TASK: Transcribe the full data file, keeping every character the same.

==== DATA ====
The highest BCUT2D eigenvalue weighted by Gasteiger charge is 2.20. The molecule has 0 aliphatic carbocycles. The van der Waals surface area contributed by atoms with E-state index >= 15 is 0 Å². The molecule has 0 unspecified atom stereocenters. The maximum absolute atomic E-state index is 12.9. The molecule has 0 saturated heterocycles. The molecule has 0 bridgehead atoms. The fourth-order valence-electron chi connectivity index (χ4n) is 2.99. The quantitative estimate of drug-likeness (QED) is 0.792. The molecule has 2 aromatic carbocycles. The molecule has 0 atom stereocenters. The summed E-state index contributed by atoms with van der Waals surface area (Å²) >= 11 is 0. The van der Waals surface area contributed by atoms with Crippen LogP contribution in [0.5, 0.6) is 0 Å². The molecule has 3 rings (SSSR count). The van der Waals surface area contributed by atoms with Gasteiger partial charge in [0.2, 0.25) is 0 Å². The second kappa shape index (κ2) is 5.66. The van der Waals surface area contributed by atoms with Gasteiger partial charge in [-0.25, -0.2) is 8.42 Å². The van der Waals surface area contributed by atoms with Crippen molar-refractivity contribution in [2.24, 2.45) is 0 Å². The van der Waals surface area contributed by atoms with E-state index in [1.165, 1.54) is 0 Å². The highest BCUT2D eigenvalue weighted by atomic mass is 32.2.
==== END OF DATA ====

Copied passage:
The highest BCUT2D eigenvalue weighted by Gasteiger charge is 2.20. The molecule has 0 aliphatic carbocycles. The van der Waals surface area contributed by atoms with E-state index >= 15 is 0 Å². The molecule has 0 unspecified atom stereocenters. The maximum absolute atomic E-state index is 12.9. The molecule has 0 saturated heterocycles. The molecule has 0 bridgehead atoms. The fourth-order valence-electron chi connectivity index (χ4n) is 2.99. The quantitative estimate of drug-likeness (QED) is 0.792. The molecule has 2 aromatic carbocycles. The molecule has 0 atom stereocenters. The summed E-state index contributed by atoms with van der Waals surface area (Å²) >= 11 is 0. The van der Waals surface area contributed by atoms with Crippen LogP contribution in [0.5, 0.6) is 0 Å². The molecule has 3 rings (SSSR count). The van der Waals surface area contributed by atoms with Gasteiger partial charge in [0.2, 0.25) is 0 Å². The second kappa shape index (κ2) is 5.66. The van der Waals surface area contributed by atoms with Gasteiger partial charge in [-0.25, -0.2) is 8.42 Å². The van der Waals surface area contributed by atoms with Crippen molar-refractivity contribution in [2.24, 2.45) is 0 Å². The van der Waals surface area contributed by atoms with E-state index in [1.165, 1.54) is 0 Å². The highest BCUT2D eigenvalue weighted by atomic mass is 32.2.